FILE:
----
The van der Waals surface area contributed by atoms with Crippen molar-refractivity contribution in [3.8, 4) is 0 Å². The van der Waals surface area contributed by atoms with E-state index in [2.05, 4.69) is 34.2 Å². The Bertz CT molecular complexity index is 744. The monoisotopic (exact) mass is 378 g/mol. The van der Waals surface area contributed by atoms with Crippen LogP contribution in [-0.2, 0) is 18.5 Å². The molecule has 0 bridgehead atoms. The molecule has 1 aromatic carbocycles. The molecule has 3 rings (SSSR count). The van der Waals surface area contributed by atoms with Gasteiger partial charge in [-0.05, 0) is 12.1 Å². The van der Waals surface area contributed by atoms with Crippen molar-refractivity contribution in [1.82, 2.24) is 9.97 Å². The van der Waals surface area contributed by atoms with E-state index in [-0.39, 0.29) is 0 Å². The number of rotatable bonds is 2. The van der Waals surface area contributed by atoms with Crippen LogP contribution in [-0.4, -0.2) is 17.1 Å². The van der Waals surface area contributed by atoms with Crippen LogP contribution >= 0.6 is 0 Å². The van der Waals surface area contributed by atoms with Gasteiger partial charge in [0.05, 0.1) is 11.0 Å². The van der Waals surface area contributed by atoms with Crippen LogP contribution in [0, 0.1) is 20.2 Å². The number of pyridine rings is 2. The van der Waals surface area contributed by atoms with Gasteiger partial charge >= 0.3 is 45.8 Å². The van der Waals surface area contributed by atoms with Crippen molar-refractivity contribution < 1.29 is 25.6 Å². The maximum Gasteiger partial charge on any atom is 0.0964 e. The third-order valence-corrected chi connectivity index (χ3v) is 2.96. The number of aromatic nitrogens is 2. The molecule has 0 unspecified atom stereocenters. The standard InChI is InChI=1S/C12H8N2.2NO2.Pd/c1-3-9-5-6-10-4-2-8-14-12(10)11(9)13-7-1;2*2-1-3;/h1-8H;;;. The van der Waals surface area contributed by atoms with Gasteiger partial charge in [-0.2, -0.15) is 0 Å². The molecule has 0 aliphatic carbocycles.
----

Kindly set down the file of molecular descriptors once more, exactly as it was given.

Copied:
The van der Waals surface area contributed by atoms with Crippen molar-refractivity contribution in [3.8, 4) is 0 Å². The van der Waals surface area contributed by atoms with E-state index in [2.05, 4.69) is 34.2 Å². The Bertz CT molecular complexity index is 744. The monoisotopic (exact) mass is 378 g/mol. The van der Waals surface area contributed by atoms with Crippen LogP contribution in [-0.2, 0) is 18.5 Å². The molecule has 0 bridgehead atoms. The molecule has 1 aromatic carbocycles. The molecule has 3 rings (SSSR count). The van der Waals surface area contributed by atoms with Gasteiger partial charge in [-0.05, 0) is 12.1 Å². The van der Waals surface area contributed by atoms with Crippen molar-refractivity contribution in [1.82, 2.24) is 9.97 Å². The van der Waals surface area contributed by atoms with E-state index in [-0.39, 0.29) is 0 Å². The number of rotatable bonds is 2. The van der Waals surface area contributed by atoms with Crippen LogP contribution in [-0.4, -0.2) is 17.1 Å². The van der Waals surface area contributed by atoms with Crippen LogP contribution >= 0.6 is 0 Å². The van der Waals surface area contributed by atoms with Gasteiger partial charge in [0.05, 0.1) is 11.0 Å². The van der Waals surface area contributed by atoms with Crippen LogP contribution in [0, 0.1) is 20.2 Å². The number of pyridine rings is 2. The van der Waals surface area contributed by atoms with Gasteiger partial charge >= 0.3 is 45.8 Å². The van der Waals surface area contributed by atoms with Crippen molar-refractivity contribution < 1.29 is 25.6 Å². The maximum Gasteiger partial charge on any atom is 0.0964 e. The third-order valence-corrected chi connectivity index (χ3v) is 2.96. The number of aromatic nitrogens is 2. The molecule has 0 unspecified atom stereocenters. The standard InChI is InChI=1S/C12H8N2.2NO2.Pd/c1-3-9-5-6-10-4-2-8-14-12(10)11(9)13-7-1;2*2-1-3;/h1-8H;;;. The van der Waals surface area contributed by atoms with Gasteiger partial charge in [-0.2, -0.15) is 0 Å². The molecule has 0 aliphatic carbocycles.